Student Loans – man they bite. I owe about 85k. I have friends that owe nearly 2x that (law school). I know it is a surprise but the gov’t really protects these banks that issue these loans and thanks to bankruptcy reform – student loans are nearly non-dischargeable. So the banks charge ordinary interest and the loan is virtually risk free – not so w/ other loans.
1. Cannot be refinanced in the traditional sense of the term. Meaning if you consolidate at 7% that is your interest for life – no matter when that rate dips to 2% – you still can’t refi with a new lender
2. Have enhanced collection practices – allowing lenders to use very aggressive tactics that are not available to ordinary lenders.
Disagree? Think student loans are risky for the banks? Check Salliemae’s bottom line sometime.
In reading the responses, I guess I am lucky to have $35k in student loans hanging out at 4.75%
Balloon Maker |
October 31st, 2008 at 10:39 am
still in school. when it’s all over it’s going to be around 130K, but I will be a doctor (but not the kind of doctor that makes enough to justify the cost.) I knew what I was getting into, so I can’t complain
Fortunately for you as a doctor, the federal government will soon likely dictate who you can treat, how much you can charge, where you work and what specialties you’re allowed to pursue, so you’ll know in advance that you’ll never recoup your loan costs. One less thing to worry about!
That video was hilarious. That guy who got looped into the Nigerian 4-1-9 fraud was priceless, “Turns out it was a scam…” I wonder if the ‘businessman’ who contacted him was named Ben Ahore?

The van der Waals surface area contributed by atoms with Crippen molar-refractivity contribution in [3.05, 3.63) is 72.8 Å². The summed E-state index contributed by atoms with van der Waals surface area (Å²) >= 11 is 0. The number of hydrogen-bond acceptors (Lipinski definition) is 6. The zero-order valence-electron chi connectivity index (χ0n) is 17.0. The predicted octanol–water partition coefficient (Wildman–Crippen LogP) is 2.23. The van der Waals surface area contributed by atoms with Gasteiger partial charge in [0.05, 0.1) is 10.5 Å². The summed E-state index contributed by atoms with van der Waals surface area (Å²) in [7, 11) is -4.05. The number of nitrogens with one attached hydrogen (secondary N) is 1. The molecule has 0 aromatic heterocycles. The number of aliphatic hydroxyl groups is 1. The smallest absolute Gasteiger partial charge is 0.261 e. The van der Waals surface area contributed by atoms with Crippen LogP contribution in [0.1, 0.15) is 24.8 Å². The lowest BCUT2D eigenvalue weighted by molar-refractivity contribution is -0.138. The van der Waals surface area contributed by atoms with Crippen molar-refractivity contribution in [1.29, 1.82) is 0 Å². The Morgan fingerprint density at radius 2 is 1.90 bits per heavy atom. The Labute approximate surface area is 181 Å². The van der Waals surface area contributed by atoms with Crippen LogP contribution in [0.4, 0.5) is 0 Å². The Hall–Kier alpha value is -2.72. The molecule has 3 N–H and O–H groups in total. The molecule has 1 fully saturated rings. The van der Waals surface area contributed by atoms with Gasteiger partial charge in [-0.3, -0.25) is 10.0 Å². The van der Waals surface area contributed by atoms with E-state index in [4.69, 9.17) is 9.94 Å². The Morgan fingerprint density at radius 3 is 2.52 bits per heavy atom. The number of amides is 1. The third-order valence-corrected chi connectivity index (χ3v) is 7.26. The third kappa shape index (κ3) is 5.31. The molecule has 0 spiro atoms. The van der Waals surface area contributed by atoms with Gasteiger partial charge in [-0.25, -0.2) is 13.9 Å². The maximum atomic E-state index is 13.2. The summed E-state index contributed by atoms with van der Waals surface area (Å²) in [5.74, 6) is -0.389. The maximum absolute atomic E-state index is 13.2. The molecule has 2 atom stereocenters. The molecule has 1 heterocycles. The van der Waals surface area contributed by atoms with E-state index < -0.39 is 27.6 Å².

BTW, just s side-note on the side-student loan conversation: government-sponsored loan and grant programs actually allow colleges to raise tuition prices. Most colleges would be more affordable if they weren’t counting on the government giving students a pile of money that they can’t spend on anything else. It’s kind of like what would happen to car repair prices if your mechanic knew that all the people who came in were either pretty well off or had access to extra money that they could only spend on car repair. There’s a spiral of dependence, where the aid raises tuition prices, then even more people can’t afford tuition and clamor for more aid. (And, if someone wants more sophisticated analysis, it’s worth looking at Cato’s write-up on this.)
I’m a law student, will have ~$150k in student loans, at 6.8% (Stafford) & 8.5% (GradPLUS). Thanks to financial disaster, big law firm hiring is very rough this year, and I could not secure a summer associate position. I’m a 2L at a Top 20 school, on the Law Review.